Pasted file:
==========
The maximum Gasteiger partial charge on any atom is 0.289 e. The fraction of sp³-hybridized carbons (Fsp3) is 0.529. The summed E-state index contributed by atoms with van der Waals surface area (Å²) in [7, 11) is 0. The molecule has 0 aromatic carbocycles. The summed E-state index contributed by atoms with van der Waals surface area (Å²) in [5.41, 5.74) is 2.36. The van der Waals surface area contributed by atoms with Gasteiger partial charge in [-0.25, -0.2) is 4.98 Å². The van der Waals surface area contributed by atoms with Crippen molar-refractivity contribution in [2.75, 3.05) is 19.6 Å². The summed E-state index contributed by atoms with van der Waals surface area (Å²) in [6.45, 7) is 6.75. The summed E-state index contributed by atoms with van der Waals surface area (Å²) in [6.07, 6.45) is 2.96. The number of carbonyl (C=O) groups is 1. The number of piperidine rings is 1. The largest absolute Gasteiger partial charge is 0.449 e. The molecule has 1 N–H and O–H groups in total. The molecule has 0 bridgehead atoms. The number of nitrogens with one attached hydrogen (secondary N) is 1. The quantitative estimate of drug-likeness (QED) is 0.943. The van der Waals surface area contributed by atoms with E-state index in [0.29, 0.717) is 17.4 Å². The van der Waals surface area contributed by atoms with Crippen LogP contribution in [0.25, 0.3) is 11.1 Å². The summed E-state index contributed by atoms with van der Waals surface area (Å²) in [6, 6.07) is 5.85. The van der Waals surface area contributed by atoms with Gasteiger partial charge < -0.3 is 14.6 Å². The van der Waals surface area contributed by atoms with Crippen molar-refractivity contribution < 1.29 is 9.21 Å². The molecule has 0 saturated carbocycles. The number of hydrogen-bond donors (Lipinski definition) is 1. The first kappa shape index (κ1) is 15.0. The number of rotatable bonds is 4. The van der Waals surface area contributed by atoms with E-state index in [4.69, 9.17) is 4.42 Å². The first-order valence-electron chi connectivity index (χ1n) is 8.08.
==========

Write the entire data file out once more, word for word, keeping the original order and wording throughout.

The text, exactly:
The maximum Gasteiger partial charge on any atom is 0.289 e. The fraction of sp³-hybridized carbons (Fsp3) is 0.529. The summed E-state index contributed by atoms with van der Waals surface area (Å²) in [7, 11) is 0. The molecule has 0 aromatic carbocycles. The summed E-state index contributed by atoms with van der Waals surface area (Å²) in [5.41, 5.74) is 2.36. The van der Waals surface area contributed by atoms with Gasteiger partial charge in [-0.25, -0.2) is 4.98 Å². The van der Waals surface area contributed by atoms with Crippen molar-refractivity contribution in [2.75, 3.05) is 19.6 Å². The summed E-state index contributed by atoms with van der Waals surface area (Å²) in [6.45, 7) is 6.75. The summed E-state index contributed by atoms with van der Waals surface area (Å²) in [6.07, 6.45) is 2.96. The number of carbonyl (C=O) groups is 1. The number of piperidine rings is 1. The largest absolute Gasteiger partial charge is 0.449 e. The molecule has 1 N–H and O–H groups in total. The molecule has 0 bridgehead atoms. The number of nitrogens with one attached hydrogen (secondary N) is 1. The quantitative estimate of drug-likeness (QED) is 0.943. The van der Waals surface area contributed by atoms with E-state index in [0.29, 0.717) is 17.4 Å². The van der Waals surface area contributed by atoms with Crippen LogP contribution in [0.25, 0.3) is 11.1 Å². The summed E-state index contributed by atoms with van der Waals surface area (Å²) in [6, 6.07) is 5.85. The van der Waals surface area contributed by atoms with Gasteiger partial charge < -0.3 is 14.6 Å². The van der Waals surface area contributed by atoms with Crippen molar-refractivity contribution < 1.29 is 9.21 Å². The molecule has 0 saturated carbocycles. The number of hydrogen-bond donors (Lipinski definition) is 1. The first kappa shape index (κ1) is 15.0. The number of rotatable bonds is 4. The van der Waals surface area contributed by atoms with E-state index in [4.69, 9.17) is 4.42 Å². The first-order valence-electron chi connectivity index (χ1n) is 8.08.